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Unit information: Fundamentals of Molecular Microbiology in 2022/23

Please note: It is possible that the information shown for future academic years may change due to developments in the relevant academic field. Optional unit availability varies depending on both staffing, student choice and timetabling constraints.

Unit name Fundamentals of Molecular Microbiology
Unit code PANM10003
Credit points 20
Level of study C/4
Teaching block(s) Teaching Block 1 (weeks 1 - 12)
Unit director Dr. Murillo Cabeza
Open unit status Not open
Units you must take before you take this one (pre-requisite units)


Units you must take alongside this one (co-requisite units)


Units you may not take alongside this one
School/department School of Cellular and Molecular Medicine
Faculty Faculty of Life Sciences

Unit Information

The unit provides students a thorough grounding in microbiology, covering the basic biology of viruses, fungi and bacteria, and focusing on genetics and genomics, how genetic variability arises and how genetic information is processed into important phenotypic characteristics including structural diversity, metabolic diversity and virulence.

Unit aims:

To provide students with information about:

  1. Microbial diversity
  2. Basic genetics of bacteria, fungi and viruses.
  3. Mutation, and the mechanisms by which mutations can affect, and pass between members of a population.
  4. Control of gene expression and associated signaling pathways.
  5. Gross structural variation between groups of microbes.
  6. Metabolic diversity in fungi and bacteria and its implications.
  7. Virulence factors and their impact on infectious disease.
  8. Viral complexity

To help students develop their essay writing, and data interpretation skills.

Your learning on this unit

At the end of the unit a successful student will be able to:

  1. Understand microbial diversity.
  2. Recall how genetic variation impacts on gross structural variation in microbes.
  3. Describe how microbes sense their environments and control the expression of phenotypes with importance to humans.
  4. Describe the basis of mutation, and the mechanisms by which mutations can affect and pass between members of a population
  5. Describe bacterial and fungal metabolism and how it impacts on society.
  6. Understand the complexity of viruses.
  7. Recall the molecular basis of key determinants of virulence.
  8. Present scientific information and arguments in written form.
  9. Undertake the further study of microorganisms in the following unit (Medical Microbiology and Infectious Diseases, PANM10001)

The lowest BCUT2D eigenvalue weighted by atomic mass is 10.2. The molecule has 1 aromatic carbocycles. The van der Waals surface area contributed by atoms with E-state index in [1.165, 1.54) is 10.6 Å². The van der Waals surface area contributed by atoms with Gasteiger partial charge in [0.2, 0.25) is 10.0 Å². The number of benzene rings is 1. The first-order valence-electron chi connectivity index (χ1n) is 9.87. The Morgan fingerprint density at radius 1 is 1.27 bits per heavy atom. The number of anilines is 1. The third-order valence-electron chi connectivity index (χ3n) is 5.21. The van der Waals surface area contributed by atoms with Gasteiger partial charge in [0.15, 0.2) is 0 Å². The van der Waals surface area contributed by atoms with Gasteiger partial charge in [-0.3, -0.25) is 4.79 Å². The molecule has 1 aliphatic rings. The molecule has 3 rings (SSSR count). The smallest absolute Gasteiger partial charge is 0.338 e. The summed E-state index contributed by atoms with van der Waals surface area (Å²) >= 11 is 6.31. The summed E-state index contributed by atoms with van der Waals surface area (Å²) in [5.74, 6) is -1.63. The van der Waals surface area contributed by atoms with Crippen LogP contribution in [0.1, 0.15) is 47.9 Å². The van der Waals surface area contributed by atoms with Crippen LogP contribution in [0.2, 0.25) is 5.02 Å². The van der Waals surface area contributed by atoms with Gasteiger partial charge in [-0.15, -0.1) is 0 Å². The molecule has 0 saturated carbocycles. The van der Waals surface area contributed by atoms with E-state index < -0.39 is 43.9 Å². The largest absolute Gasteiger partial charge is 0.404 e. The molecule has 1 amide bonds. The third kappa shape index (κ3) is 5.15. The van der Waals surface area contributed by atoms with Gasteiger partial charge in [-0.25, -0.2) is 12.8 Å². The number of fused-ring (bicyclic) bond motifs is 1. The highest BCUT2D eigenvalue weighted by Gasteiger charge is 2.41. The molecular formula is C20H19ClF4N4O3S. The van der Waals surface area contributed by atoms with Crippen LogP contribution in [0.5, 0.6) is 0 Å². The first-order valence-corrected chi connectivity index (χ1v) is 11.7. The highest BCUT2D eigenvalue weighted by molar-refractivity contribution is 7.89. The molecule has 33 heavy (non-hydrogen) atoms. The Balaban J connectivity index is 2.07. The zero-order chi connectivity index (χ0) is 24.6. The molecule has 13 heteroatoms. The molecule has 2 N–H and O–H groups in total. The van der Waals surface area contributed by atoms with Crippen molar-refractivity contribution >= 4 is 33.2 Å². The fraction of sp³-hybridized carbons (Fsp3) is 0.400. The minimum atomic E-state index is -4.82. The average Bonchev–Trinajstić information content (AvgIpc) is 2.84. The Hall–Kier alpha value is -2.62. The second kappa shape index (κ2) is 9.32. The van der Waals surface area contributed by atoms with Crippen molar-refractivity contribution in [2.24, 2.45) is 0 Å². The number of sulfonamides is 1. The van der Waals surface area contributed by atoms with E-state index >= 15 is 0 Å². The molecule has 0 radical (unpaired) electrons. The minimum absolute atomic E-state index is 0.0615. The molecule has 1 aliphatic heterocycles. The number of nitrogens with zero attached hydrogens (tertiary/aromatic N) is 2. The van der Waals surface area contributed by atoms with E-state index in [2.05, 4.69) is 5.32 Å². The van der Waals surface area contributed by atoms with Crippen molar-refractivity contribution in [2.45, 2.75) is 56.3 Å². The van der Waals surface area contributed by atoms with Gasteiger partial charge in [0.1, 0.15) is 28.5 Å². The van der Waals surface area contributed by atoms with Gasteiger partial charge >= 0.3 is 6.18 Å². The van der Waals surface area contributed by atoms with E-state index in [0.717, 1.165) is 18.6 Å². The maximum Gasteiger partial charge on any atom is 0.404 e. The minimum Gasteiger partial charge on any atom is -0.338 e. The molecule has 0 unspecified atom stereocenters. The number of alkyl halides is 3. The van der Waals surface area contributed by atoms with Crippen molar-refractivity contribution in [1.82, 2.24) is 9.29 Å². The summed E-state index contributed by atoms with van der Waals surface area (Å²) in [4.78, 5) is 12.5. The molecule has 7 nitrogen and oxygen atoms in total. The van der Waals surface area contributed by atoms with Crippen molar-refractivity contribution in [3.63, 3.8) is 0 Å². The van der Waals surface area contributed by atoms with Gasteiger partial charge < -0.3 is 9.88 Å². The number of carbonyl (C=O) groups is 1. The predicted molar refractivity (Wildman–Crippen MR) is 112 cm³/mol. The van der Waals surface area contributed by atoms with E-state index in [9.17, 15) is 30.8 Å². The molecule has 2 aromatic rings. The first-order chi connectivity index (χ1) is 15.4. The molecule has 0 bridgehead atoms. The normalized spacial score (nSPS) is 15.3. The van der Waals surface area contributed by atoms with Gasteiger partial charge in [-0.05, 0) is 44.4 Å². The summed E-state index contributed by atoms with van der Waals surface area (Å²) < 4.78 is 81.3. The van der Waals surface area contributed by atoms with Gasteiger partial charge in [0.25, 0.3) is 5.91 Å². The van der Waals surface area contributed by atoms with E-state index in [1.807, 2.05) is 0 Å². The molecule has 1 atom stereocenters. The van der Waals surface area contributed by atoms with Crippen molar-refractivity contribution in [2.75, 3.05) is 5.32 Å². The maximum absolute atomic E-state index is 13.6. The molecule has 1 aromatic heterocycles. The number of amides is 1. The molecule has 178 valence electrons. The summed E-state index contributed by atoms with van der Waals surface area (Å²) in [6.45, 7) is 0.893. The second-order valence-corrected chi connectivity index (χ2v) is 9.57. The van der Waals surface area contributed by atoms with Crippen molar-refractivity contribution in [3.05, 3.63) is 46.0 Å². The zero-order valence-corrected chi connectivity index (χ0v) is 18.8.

How you will learn

Online delivery of lectures and exercises

Practicals and/or online practicals supported by eBiolabs

How you will be assessed

Practical write up (20%)

eBiolabs pre­lab quizzes and post­lab assignments (10%)

Mid-unit test (10%)

Examination (January) (60%)

The exams will cover learning outcomes 1-8.

Formative assessment:

For formative purposes students will receive feedback as follows:

Unit assessment marks will be provided before the end of Teaching Block 1 and feedback will be available from the Unit Director on request.

A breakdown of marks for the exam will be provided and additional feedback will be provided by the Unit Director on request.


If this unit has a Resource List, you will normally find a link to it in the Blackboard area for the unit. Sometimes there will be a separate link for each weekly topic.

If you are unable to access a list through Blackboard, you can also find it via the Resource Lists homepage. Search for the list by the unit name or code (e.g. PANM10003).

How much time the unit requires
Each credit equates to 10 hours of total student input. For example a 20 credit unit will take you 200 hours of study to complete. Your total learning time is made up of contact time, directed learning tasks, independent learning and assessment activity.

See the Faculty workload statement relating to this unit for more information.

The Board of Examiners will consider all cases where students have failed or not completed the assessments required for credit. The Board considers each student's outcomes across all the units which contribute to each year's programme of study. If you have self-certificated your absence from an assessment, you will normally be required to complete it the next time it runs (this is usually in the next assessment period).
The Board of Examiners will take into account any extenuating circumstances and operates within the Regulations and Code of Practice for Taught Programmes.